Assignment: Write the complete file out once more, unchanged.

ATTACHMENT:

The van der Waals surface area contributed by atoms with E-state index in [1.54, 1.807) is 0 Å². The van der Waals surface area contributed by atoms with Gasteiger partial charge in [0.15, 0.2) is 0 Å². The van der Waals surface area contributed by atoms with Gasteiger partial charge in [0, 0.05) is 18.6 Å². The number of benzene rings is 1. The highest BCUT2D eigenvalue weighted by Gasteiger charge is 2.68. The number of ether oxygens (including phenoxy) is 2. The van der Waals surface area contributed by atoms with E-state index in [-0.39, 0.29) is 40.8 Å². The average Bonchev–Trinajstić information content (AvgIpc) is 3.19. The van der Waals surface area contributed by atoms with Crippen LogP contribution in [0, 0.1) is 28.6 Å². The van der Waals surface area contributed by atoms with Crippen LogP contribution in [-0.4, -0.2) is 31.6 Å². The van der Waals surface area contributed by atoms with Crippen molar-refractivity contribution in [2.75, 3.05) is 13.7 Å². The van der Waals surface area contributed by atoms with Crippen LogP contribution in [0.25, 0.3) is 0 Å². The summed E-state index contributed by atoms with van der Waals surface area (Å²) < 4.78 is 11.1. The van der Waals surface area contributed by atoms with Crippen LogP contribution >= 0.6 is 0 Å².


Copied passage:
The van der Waals surface area contributed by atoms with E-state index in [1.54, 1.807) is 0 Å². The van der Waals surface area contributed by atoms with Gasteiger partial charge in [0.15, 0.2) is 0 Å². The van der Waals surface area contributed by atoms with Gasteiger partial charge in [0, 0.05) is 18.6 Å². The number of benzene rings is 1. The highest BCUT2D eigenvalue weighted by Gasteiger charge is 2.68. The number of ether oxygens (including phenoxy) is 2. The van der Waals surface area contributed by atoms with E-state index in [-0.39, 0.29) is 40.8 Å². The average Bonchev–Trinajstić information content (AvgIpc) is 3.19. The van der Waals surface area contributed by atoms with Crippen LogP contribution in [0, 0.1) is 28.6 Å². The van der Waals surface area contributed by atoms with Crippen LogP contribution in [-0.4, -0.2) is 31.6 Å². The van der Waals surface area contributed by atoms with Crippen molar-refractivity contribution in [2.75, 3.05) is 13.7 Å². The van der Waals surface area contributed by atoms with Crippen LogP contribution in [0.25, 0.3) is 0 Å². The summed E-state index contributed by atoms with van der Waals surface area (Å²) < 4.78 is 11.1. The van der Waals surface area contributed by atoms with Crippen LogP contribution >= 0.6 is 0 Å².